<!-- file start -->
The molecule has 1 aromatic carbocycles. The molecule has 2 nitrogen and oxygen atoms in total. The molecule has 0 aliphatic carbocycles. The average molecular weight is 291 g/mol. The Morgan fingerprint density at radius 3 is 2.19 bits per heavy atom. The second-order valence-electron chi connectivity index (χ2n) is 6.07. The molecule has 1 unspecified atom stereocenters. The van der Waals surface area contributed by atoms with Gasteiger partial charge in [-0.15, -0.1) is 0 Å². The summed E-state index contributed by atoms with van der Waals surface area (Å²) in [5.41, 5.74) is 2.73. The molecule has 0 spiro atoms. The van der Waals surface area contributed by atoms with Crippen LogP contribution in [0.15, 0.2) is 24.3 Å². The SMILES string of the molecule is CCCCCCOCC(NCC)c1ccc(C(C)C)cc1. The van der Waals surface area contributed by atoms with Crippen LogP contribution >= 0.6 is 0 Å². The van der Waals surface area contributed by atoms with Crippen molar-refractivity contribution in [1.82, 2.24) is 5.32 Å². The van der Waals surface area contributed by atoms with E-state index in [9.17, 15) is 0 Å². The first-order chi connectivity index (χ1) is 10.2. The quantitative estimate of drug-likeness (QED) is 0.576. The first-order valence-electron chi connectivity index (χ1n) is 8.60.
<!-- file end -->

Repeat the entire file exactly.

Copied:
The molecule has 1 aromatic carbocycles. The molecule has 2 nitrogen and oxygen atoms in total. The molecule has 0 aliphatic carbocycles. The average molecular weight is 291 g/mol. The Morgan fingerprint density at radius 3 is 2.19 bits per heavy atom. The second-order valence-electron chi connectivity index (χ2n) is 6.07. The molecule has 1 unspecified atom stereocenters. The van der Waals surface area contributed by atoms with Gasteiger partial charge in [-0.15, -0.1) is 0 Å². The summed E-state index contributed by atoms with van der Waals surface area (Å²) in [5.41, 5.74) is 2.73. The molecule has 0 spiro atoms. The van der Waals surface area contributed by atoms with Crippen LogP contribution in [0.15, 0.2) is 24.3 Å². The SMILES string of the molecule is CCCCCCOCC(NCC)c1ccc(C(C)C)cc1. The van der Waals surface area contributed by atoms with Crippen LogP contribution >= 0.6 is 0 Å². The van der Waals surface area contributed by atoms with Crippen molar-refractivity contribution in [1.82, 2.24) is 5.32 Å². The van der Waals surface area contributed by atoms with E-state index in [9.17, 15) is 0 Å². The first-order chi connectivity index (χ1) is 10.2. The quantitative estimate of drug-likeness (QED) is 0.576. The first-order valence-electron chi connectivity index (χ1n) is 8.60.